The driver interface also appeared to have emerged from the transformation mostly unscathed – until we started scrutinizing. The center console, with the exception of a few new buttons, remains mostly untouched. However, the primary instrument cluster is all new. Standard ICE gauges (e.g., tachometer and coolant temperature dials) have been replaced with a power meter and two battery level gauges directly over the small multifunction display. The speedometer, normally graduated to 160 mph, has been recalibrated down to a realistic 100 mph (the A3 E-Tron will only run 90 mph flat out). Other cabin systems have also been tweaked. The climate control has been altered to run in a more efficient mode, and the vehicle's trip computer has been reprogrammed for BEV duty.

Audi A3 e-tron interiorAudi A3 e-tron front seatsAudi A3 e-tron rear seatsAudi A3 e-tron rear cargo area

Combustion engines are heavy, but batteries are even heavier. Audi says the lithium-ion packs add about 400 pounds of mass, bringing the A3 E-Tron's curb weight to about 3,800 pounds. Suspension upgrades counter the additional sprung mass while the braking system has been reconfigured with an energy recovery system (battery-powered vehicles use regenerative braking to recapture some of the energy wasted during slowing or stopping). Lastly, the rack-and-pinion steering, which is hydraulically assisted on the second-generation A3, has been replaced with an all-electric system.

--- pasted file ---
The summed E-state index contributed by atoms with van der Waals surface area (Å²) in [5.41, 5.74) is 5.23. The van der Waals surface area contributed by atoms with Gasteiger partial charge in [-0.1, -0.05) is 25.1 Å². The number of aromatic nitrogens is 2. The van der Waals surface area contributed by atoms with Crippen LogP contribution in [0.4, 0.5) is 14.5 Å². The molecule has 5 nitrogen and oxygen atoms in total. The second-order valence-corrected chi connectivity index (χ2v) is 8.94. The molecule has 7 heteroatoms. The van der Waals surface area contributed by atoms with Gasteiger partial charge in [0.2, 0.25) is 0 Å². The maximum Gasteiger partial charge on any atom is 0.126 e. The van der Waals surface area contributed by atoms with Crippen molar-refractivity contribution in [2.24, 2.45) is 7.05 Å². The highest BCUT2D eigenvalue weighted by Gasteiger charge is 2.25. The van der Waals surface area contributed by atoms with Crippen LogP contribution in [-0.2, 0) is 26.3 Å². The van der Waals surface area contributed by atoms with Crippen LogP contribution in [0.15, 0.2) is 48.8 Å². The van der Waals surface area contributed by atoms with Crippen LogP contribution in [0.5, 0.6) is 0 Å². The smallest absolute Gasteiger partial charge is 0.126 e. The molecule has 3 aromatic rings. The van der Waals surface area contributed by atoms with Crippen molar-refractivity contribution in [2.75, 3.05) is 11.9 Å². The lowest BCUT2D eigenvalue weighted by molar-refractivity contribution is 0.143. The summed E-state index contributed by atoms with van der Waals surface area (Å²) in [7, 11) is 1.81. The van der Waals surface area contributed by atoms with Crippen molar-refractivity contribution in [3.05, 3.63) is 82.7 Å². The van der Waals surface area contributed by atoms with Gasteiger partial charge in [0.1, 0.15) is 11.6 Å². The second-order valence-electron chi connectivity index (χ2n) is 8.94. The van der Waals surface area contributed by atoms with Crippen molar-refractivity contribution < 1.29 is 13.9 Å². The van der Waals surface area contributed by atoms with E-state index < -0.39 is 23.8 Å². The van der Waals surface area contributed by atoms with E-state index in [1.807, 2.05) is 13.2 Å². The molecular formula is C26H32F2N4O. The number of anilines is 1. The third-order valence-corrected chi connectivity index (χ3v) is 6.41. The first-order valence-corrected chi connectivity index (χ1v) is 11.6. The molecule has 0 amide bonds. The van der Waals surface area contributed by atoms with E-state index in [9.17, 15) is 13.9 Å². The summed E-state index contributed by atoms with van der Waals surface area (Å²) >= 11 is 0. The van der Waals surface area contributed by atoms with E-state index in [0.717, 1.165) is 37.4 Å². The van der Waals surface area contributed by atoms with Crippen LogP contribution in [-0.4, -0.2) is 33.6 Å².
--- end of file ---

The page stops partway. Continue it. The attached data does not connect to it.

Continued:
Audi says the lithium-ion packs add about 400 pounds of mass, bringing the A3 E-Tron's curb weight to about 3,800 pounds.

A twist of the key brought the A3 E-Tron to life. Mirroring the powertrain response of the Tesla Model S, but unlike most other BEVs on the market, there is no "creep," a term frequently used with automatic transmission-equipped combustion-powered vehicles when they move forward slowly when in gear. Audi says creep wastes electricity, so the engineers programmed it so the operator must deliberately apply pressure to the accelerator to move the E-Tron forward. The low speed throttle calibration is good – we could crawl better than we normally creep.

After limitless fuel economy, torque is the other main selling point of electric propulsion. The A3 E-Tron delivers in that category as it moved smartly off the line from a standstill. The engineers have put a three-mode switch on the center console to give the driver an option of choosing one of several driving modes (Efficient, Normal or Sport). Efficient was borderline lethargic while Sport seemed uncharacteristic for the BEV mission. We finally settled on Normal, as it felt about right for our low-performance city driving conditions.

Audi A3 e-tron electric motor

It won't set any land speed records, but after half an hour we were convinced that the A3 E-Tron rode better than any other A3 on the market, period. The additional weight carried by the electric model, combined with the proper suspension calibration, meant it felt solid over even the roughest pavement. There was no bottoming out, harsh impacts or wallowing either. We cruised up Sunset and down Hollywood Boulevard very comfortably. And silently.

Eureka! Audi has made the BEV fun to drive.